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Rallying against the invader: anthology of 100 Russian anti-war poems is launched

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An anthology of 100 poems by writers in Russia, Ukraine and the Russian diaspora expressing their outrage and disbelief about Vladimir’s Putin’s invasion of Ukraine has been published on the first day of 2023 by Smokestack Books. The anthology has been collected by an international group of poets and translators for the Kopilka (‘Piggy-Bank’) project, aimed at collating poems about the war. In an interview with Write Out Loud, editor Julia Nemirovskaya, pictured, a Moscow-born poet and author who emigrated to Sweden, and now teaches at the University of Oregon in the US, said: “When the war started, I was distraught, to say the least. It was very personal for me on many levels. My husband’s family is from Kyiv, whereas our oldest child lives in Moscow. I didn’t know what to do but I needed to do something …

embedded image from entry 127252 "I have been in contact with the poets, sometimes on a daily basis, and I realised the publication was their way of rallying against the aggression, and they really wanted their work to be translated and read by many people. To begin with, even placing an anti-war poem on one’s Facebook page is a statement that requires courage. Today it can be safe, tomorrow become a testimonial in the courts. The situation is constantly changing.”

Tatiana Voltskaya is a Leningrad-born poet and journalist. She left Russia after the invasion of Ukraine, and now lives in Tbilisi, Georgia. Her anthology poem talks of a grandfather’s second world war medals, earned during the siege of Leningrad, now “tarnished” by the current war in Ukraine: “I hear your voice, Grandad. You say: / We died around Moscow – why? / For a Russian man to come, by and by / And widow a Ukrainian mother?/ Cain, Cain, where is Abel your brother?”

Poet and translator Galina Itskovich was born in Odesa, and now works as a psychotherapist in New York. Her poem ‘Crisis Therapy’, denounces a “hell-load of sadists … these orcs”. In another poem, ‘War is a Train’, an elderly woman is confused and thinks she is back in the second world war, during the German invasion of the Soviet Union in 1941 (“war belonged back in her childhood”). The poem ends:


Please, don’t grow up, mom,

don’t continue this saga into Monday,

don’t live in fear of Tuesday,

stop and stay in that ’41 of yours,

so that I’ll never have to be born

to encounter your own terror,

that persistent mortal dread

on the faces of the kids just brought out of Bucha.


Eugene Kluev, who moved to Denmark in 1996, feels Russians have lost any moral place in the world: “I’ve lost my right to have a voice, a vote: / I’m Russian.” Olga Levskaya, who teaches in Siberia, writes about misuse of the word ‘peace’: “Peaceful planes glide in formation like geese, / tanks jingle peacefully. / Someone is peacefully murdered for peace.” In ‘Don’t Kill’, a poem of savage irony, Julia Pikalova lists Orwellian state propaganda, language turned upside down: “What we do to them we do as a friend.” She was born in Moscow, and now lives in Italy.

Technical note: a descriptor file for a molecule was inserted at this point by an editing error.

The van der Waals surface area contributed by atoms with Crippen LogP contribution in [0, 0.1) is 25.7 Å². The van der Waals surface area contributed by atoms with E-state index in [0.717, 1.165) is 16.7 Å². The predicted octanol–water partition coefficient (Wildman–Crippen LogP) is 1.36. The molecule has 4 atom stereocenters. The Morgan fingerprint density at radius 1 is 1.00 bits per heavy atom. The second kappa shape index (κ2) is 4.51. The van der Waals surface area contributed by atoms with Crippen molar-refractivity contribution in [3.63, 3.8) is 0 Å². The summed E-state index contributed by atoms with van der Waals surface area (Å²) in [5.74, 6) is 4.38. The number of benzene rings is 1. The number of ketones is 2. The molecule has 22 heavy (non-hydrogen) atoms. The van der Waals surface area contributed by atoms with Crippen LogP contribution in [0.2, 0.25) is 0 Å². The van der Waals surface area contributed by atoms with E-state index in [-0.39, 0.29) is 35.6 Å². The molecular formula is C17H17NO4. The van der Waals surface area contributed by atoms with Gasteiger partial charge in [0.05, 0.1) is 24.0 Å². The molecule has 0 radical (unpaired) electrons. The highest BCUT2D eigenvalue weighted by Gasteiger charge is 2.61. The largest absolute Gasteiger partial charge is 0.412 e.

All the poems are printed in Russian, with the English translation alongside. The translators are Maria Bloshteyn, Andrei Burago, Richard Coombes, Anna Krushelnitskaya, and Dmitry Manin. The book's cover image is by Maria Kazanskaya. 


Disbelief: 100 Russian Anti-War Poems is published by Smokestack Books on 1 January 2023


Interview: 'When the war started I was distraught'




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Stephen Gospage

Fri 7th Apr 2023 21:55

Having read these poems, I feel even more enthusiastic. If we are not moved by verse like this, our world is becoming a very sad place. Poetry like this should change the world. If it does not, the world is at fault.

Bravo to everyone involved!

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Dave Morgan

Wed 4th Jan 2023 20:48

There has to be someway of expressing disgust or despair John. What better way for poets than through poetry? I somewhat disagree with your viewpoint although I know there is much to unpack within it. One voice is lost in the melee of propaganda but individuals need to know they are not alone in their feelings. Many voices may contribute to a counter view. I am tempted to think of the Anti Vietnam movement from within the USA. I am, also conscious that it is eaasy to bleat from the armchair. Any Russian who speaks against this invasion is a hero in my simplistic view. Thanks for bringing it to our attention Greg.

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Stephen Gospage

Tue 27th Dec 2022 16:35

This a wonderful initiative. So many of the poets must be pulled in different directions by ties of family, friendships etc, yet all of them seem to be united by a revulsion to war. For many, it is a genuine act of courage to write an anti-war poem and we should salute everyone concerned with this anthology. I look forward to reading it.

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John F Keane

Tue 27th Dec 2022 13:03

Some interesting poems and perspectives but poetry, like philosophy, leaves the world as it is and changes nothing.

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Uilleam Ó Ceallaigh

Fri 23rd Dec 2022 22:35

The task you have chosen, of struggling for peace through your writing is a sacred one.

The safety of the whole world, and that of our children lies in your hands heads and hearts.

Love will conquer all.
💓 💓 💓 💓 💓

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